151 Richmond Street
Located on the Freedom Trail, Salumeria Italiana is a staple for North End residents and visitors alike. An all-around small Italian grocer, they offer limited panini during the lunch hours. Carrying imported products such as salumi, cheeses, canned tomatoes, tuna packed in oil and Italian packaged cookies, you’re sure to find hundreds of Italian products to select from as souvenirs.
Where to go for a sit-down dinner:
24 Fleet Street
As if the handmade pasta, homemade meatballs, creamy polenta and braised meats weren’t enough to prompt a visit to Prezza, wine aficionados will certainly appreciate the 6000 bottles from more than 600 labels offered. Named after the Abbruzzese village from which the owner, Anthony Caturano’s grandmother hails from, Prezza is sure to please the most discerning eater.
Lucca Restaurant and Bar
226 Hanover Street
Serving Northern Italian delights, Lucca is a favorite among locals, tourists and local companies hosting corporate parties. Hailed as one of Boston’s best fine dining experiences, Lucca boasts a large dinner menu with handmade pastas, seafood, grilled meats and ample sized appetizers.
307 Hanover Street
If you’re taste buds are craving something a bit spicier, head over to Carmelina’s. Serving typical Sicilian cuisine, Carmelina is one of the newest North End restaurant at just around seven years old. While the menu offers various selections, some of the seafood favorites include the spaghetti puttanesca, exploding little neck clams and tuna arrabbiata.
Where to go for dessert:
257 Hanover Street
A staple in the North End for over 70 years, Modern Pastry is where all Italian and Italian Americans go to for their wedding cakes, rum cakes or any other specialty cake that requires a taste of true, authentic Italy. Be sure not to miss indulging in their filled-to-order cannoli, ricotta pasticciotto, which is a miniature of their best-selling ricotta pie, and the ever-popular lobster tail, large enough to be shared by at least two.
300 Hanover Street
With their unmistakable blue and white box, Mike’s Pastry is the go-to shop for all tourists and visitors coming from out of town. Founded by native Italian Michael Mercogliano in 1946, the bakery has Americanized its menu substantially over the years, but you’ll still find Italian classics such as Tiramisu, Parigini and Sfogliatelle. Although it offers ample seating space, those seats fill quick, so do like everyone else does and grab some goodies to go, and make your way down Hanover Street eating right out of the box, you’ll be in good company.
My first cookbook is entitled The Five Ingredient Italian Cookbook, my second cookbook is Pasta in a Pinch and my third cookbook, to be released later this year is entitled 30-Minute Italian. Do you see a theme here? I love creating and recreating recipes that are easy, ideal for week-nights and that don’t keep the home cook tied to the kitchen for hours on end. With that said, sometimes an occasion calls for something a little fancier, and requires a little more work. Que in the meat stuffed shells. Now, we all know and many of us make the ricotta stuffed shells, and those are good, but meat ones? Meat ones are, well, honestly, so much better! I recently led a Zoom cooking class where we prepared these and folks could not believe how great they were. Sure, they take a bit of effort, and you also need to prepare a homemade tomato sauce beforehand, but they’re the perfect week-end meal, when you have a bit more time and want to prepare something special.
Homemade Tomato Sauce
Yields about 3 cups of sauce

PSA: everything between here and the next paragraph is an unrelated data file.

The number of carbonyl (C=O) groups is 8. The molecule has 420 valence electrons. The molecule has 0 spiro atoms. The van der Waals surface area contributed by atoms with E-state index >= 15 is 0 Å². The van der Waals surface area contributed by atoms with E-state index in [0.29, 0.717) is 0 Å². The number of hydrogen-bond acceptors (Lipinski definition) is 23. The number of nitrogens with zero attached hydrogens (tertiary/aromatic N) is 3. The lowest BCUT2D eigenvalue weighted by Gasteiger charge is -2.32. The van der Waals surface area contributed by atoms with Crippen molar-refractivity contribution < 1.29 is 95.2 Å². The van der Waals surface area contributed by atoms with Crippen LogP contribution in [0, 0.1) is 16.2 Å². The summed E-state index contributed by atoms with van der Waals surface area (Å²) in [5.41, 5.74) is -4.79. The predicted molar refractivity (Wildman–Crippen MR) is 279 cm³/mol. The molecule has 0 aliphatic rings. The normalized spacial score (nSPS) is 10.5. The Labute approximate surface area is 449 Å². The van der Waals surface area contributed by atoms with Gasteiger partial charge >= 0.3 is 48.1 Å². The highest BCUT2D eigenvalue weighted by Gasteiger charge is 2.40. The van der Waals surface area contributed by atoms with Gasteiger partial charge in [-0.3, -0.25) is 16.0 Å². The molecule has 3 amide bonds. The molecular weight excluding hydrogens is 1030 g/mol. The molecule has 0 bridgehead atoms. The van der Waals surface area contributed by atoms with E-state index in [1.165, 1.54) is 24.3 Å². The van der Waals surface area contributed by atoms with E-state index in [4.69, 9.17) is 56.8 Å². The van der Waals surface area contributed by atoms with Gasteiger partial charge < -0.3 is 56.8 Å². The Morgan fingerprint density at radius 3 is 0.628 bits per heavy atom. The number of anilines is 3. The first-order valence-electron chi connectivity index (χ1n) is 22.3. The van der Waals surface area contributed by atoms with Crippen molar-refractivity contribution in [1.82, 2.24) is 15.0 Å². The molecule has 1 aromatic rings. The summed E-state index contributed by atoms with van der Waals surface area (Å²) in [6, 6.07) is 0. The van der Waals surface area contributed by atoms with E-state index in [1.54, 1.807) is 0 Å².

3 tablespoons olive oil
½ small onion, diced
2 garlic cloves, minced
2 tablespoons chopped parsley
2 tablespoons chopped basil
Salt to taste – about 1 teaspoon
1 28 oz can of crushed peeled tomatoes
1 cup water
Filling for the shells
1 12-oz box large stuffing shells
2 – 3 tablespoons olive oil
1 tablespoon unsalted butter
1 small onion, finely diced
2 – 3 garlic cloves, minced
1 – 2 tablespoons chopped parsley
1½ lb ground meat (you can use beef, beef + veal, or all turkey)
Salt - to taste
Ground black pepper – to taste (optional)
½ cup freshly grated Parmesan cheese, plus additional for top
½ - ¾ cup fresh breadcrumbs
3 cup prepared tomato sauce, divided (see recipe above)
1. Bring a large pot of salted water to boil.
2. In a large sauté pan set to medium – low heat, add the oil and butter and heat for a minute. Add the onion, garlic and parsley and sauté for 2 – 3 minutes until onion is softened and slightly translucent.
3. Add the ground meat, season with salt and pepper, and using a wooden spoon, break it down to a crumble and cook the meat for 15 minutes, continuing to stir to assure nothing is sticking to the pan. If the meat is drying up too quickly, reduce the heat.
4. Close the heat and add the grated cheese and breadcrumbs and mix well.
5. Add about 1 cup of the prepared sauce and stir into the meat gently. Mixture should be moist, but neither overly wet, nor dry. If it’s too wet, add an additional tablespoon or so of breadcrumbs. If mixture is too dry, add a few additional tablespoons of the prepared tomato sauce.
6. Meanwhile, add the shells to the boiling water and cook according to instructions for pre-baking, generally about 9 – 10 minutes. Drain the shells completely.
7. Preheat oven to 375 degrees. Line a Pyrex dish or other baking pan with about 1 cup of the prepared tomato sauce. Spreading it on the pan evenly. Stuff each shell with a generous amount of the meat filling and add it to the pan. Continue until all the shells are stuffed, lining the shell tightly next to each other. Add the remaining sauce on top of the shells and using the back of a spoon or small spatula, spread the sauce. Sprinkle additional cheese on top of the shells and bake uncovered for 25 minutes. Serve hot.
Hi there, thanks for visiting my blog! Here you will find recipes, short stories, tales, rants and whatever else is on my mind with regards to food, Italy, travel and along those lines. Drop me a line, I'd love to hear from you!